(To be fair to the writing staff, this makes a certain amount of sense. Millennium never quite recovered from the impact of The Fourth Horseman and The Time is Now, which is essentially a series finalé sitting right in the middle of the show’s run. Given the problems hounding the third season of Millennium, it makes sense that Carter and Spotnitz would be reluctant to take such a massive risk with the more popular and iconic television show. Of course, The X-Files was a more stable show than Millennium, and so would have been better positioned to take the gamble.)
As a result, Two Fathers and One Son feels astonishingly non-committal. Nothing happens here that is irreversible. There is very little that cannot be undone with a line of dialogue or a reference there. This is very much about “the illusion of change”, to reference a likely-apocryphal quote from Stan Lee. The two named characters who are killed off in Two Fathers and One Son – Cassandra and Jeffrey Spender – have only been fleeting and under-developed presences in the year since they joined the recurring cast.
There are other more mechanical problems with the story. On the commentary for One Son, Frank Spotnitz concedes that the two-parter is a troubled episode in many respects:
Part of the problem with an episode like this and why I say at the outset that this is not one of the most dramatically successful episodes in the mythology is that it’s answering questions and it’s answering a whole lot of questions in a very short period of time, and it’s a lot to follow, and it’s just not as much fun and it’s not as interesting to answer questions as it is to ask them. But this is one of the big storylines that it’s important to understand in order to make sense of the X-Files mythology and really this chapter that’s coming to a close here is the biggest chapter we had time to explore in the nine years we were on the air.
Spotnitz makes a fair point. Asking questions is exciting, because it broadens the scope of the story. It makes it seem like anything is possible. In contrast, answering questions tends to limit or hedge in the story. It is less exciting.
Two Fathers and One Son is a mess from a scripting perspective. The episode absolutely has to cram five years of continuity into ninety minutes of television. Carter and Spotnitz draw from the length and breadth of the mythology so as to better convince the audience that it must all fit together somehow. Cassandra confirms that the “purity” referenced in The Erlenmeyer Flask is another name for the black oil. The alien foetus stolen by Scully in The Erlenmeyer Flask is suddenly of vital importance again, reinforcing the sense of history at work here.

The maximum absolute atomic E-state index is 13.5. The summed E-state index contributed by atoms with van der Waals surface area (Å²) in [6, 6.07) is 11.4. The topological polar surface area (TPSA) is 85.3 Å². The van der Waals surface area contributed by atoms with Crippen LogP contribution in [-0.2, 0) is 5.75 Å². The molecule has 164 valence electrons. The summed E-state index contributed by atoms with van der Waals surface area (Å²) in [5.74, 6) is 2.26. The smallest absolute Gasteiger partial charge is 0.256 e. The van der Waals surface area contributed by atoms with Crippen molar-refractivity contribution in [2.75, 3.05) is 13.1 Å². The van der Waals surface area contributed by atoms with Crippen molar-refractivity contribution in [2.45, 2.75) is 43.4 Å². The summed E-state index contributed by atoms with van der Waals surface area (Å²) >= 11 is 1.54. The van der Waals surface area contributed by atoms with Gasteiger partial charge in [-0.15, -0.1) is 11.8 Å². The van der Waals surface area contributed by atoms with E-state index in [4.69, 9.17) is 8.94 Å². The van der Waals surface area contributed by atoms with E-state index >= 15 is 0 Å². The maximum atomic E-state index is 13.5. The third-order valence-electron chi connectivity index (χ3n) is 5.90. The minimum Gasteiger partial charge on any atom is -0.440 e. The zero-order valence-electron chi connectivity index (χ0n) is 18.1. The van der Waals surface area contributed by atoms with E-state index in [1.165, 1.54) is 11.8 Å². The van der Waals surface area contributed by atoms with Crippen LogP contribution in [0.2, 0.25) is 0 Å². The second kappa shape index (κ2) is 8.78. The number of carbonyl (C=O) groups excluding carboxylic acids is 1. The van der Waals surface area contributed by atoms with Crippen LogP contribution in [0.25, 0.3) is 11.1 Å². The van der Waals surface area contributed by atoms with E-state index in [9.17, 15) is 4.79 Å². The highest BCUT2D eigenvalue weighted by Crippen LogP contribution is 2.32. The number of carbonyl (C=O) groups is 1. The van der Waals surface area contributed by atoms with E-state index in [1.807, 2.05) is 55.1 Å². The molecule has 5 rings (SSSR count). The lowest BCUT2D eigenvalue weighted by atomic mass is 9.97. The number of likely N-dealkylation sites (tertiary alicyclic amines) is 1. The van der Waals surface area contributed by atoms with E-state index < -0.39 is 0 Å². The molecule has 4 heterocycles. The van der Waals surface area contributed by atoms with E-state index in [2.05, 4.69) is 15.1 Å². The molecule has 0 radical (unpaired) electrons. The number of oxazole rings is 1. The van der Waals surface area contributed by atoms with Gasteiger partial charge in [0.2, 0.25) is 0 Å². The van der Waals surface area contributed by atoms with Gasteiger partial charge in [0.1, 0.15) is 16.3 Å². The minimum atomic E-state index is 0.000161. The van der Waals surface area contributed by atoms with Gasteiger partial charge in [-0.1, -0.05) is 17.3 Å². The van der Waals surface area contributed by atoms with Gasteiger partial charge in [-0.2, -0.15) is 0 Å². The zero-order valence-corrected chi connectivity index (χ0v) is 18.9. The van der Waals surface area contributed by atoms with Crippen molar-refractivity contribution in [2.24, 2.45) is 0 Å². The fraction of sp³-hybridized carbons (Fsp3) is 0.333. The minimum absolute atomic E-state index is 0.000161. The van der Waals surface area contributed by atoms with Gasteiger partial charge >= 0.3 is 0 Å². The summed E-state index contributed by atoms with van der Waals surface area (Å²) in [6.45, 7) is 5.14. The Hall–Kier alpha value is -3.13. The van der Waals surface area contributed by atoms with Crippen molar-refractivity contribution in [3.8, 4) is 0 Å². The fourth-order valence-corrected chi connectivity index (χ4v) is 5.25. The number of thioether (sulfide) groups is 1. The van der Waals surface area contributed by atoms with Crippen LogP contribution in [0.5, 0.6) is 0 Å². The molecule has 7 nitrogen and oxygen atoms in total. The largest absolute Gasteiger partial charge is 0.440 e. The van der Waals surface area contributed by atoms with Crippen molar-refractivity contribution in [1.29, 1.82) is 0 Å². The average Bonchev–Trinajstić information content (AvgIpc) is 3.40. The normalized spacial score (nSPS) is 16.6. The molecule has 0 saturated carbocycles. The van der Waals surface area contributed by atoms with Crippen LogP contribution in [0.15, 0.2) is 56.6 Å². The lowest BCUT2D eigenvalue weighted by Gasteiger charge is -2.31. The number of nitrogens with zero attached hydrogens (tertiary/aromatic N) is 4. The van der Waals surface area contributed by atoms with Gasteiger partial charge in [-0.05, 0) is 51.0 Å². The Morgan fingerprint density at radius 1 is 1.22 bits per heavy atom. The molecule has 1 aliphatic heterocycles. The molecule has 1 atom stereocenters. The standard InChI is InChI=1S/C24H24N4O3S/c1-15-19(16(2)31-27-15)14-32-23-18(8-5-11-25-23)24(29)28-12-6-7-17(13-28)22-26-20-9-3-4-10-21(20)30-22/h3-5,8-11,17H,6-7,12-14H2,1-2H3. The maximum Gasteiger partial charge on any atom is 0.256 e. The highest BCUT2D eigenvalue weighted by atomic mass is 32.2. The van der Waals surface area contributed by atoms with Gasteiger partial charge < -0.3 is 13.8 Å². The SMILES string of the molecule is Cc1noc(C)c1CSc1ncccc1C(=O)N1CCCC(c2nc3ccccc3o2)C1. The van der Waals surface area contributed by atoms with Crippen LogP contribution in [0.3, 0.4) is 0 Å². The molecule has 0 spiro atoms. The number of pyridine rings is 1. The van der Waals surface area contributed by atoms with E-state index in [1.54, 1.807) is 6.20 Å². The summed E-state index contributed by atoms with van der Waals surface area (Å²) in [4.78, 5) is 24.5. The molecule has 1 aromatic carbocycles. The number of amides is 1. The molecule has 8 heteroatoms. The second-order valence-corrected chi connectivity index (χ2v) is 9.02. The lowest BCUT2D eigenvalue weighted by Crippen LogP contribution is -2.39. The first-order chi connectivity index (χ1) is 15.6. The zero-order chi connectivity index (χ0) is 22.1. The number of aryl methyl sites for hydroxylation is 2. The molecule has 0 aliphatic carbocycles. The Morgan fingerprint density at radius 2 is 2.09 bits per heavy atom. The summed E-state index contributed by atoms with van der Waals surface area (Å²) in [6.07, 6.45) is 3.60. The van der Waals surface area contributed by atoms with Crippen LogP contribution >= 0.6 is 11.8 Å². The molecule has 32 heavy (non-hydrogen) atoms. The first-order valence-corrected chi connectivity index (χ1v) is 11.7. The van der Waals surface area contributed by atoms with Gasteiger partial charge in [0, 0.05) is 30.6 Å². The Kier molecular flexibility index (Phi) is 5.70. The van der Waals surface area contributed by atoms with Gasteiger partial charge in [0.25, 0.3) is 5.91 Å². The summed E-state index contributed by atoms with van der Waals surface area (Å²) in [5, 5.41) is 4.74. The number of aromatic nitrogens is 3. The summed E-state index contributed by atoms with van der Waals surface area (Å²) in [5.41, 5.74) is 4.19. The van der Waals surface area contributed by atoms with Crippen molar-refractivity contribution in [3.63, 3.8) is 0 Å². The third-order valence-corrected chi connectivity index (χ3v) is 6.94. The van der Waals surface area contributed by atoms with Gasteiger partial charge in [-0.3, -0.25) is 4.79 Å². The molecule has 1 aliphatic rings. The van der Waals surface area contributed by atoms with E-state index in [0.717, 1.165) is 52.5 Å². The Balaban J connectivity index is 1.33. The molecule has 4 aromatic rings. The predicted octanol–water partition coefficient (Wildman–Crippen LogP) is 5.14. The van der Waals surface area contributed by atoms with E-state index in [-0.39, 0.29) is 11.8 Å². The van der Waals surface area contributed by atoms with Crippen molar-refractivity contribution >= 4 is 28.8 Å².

There are lots of other references. The opening scene of Two Fathers takes place on board one of the train carriages that were featured in Nisei and 731. Scully references the burnt bodies from Patient X and The Red and the Black. The branding of the “Rousch” company featured in The Beginning reappears, possibly a nod to television critic Matt Rousch. Scully even ties it all back into her abduction in Duane Barry and Ascension, asking Mulder, “What if what she tells us could expose who did this to me?”
The two-parter does a decent job of tying all these random elements together. Of course, this all requires a very selective reading of the mythology. “A state of emergency will be declared because of a massive outbreak of the alien virus delivered by bees,” the Cigarette-Smoking Man explains, tying in the bees featured in Herrenvolk, Zero Sum and Fight the Future. However, making this connection explicit invites the audience to wonder why the bees in Herrenvolk and Zero Sum were carrying smallpox.
There are points where Two Fathers and One Son have to acknowledge how convoluted the mythology has become. When Mulder discovers Marita Covarrubias in One Son, he is shocked to discover that she has been a guinea pig in a government experiment – just not the same government experiment as Cassandra Spender. (Mulder even asks, “Like the tests on Cassandra Spender?”) It is not an absurd complication to the plot, but it does demonstrate how things could become so messed up and muddled – purposes and counter-purposes.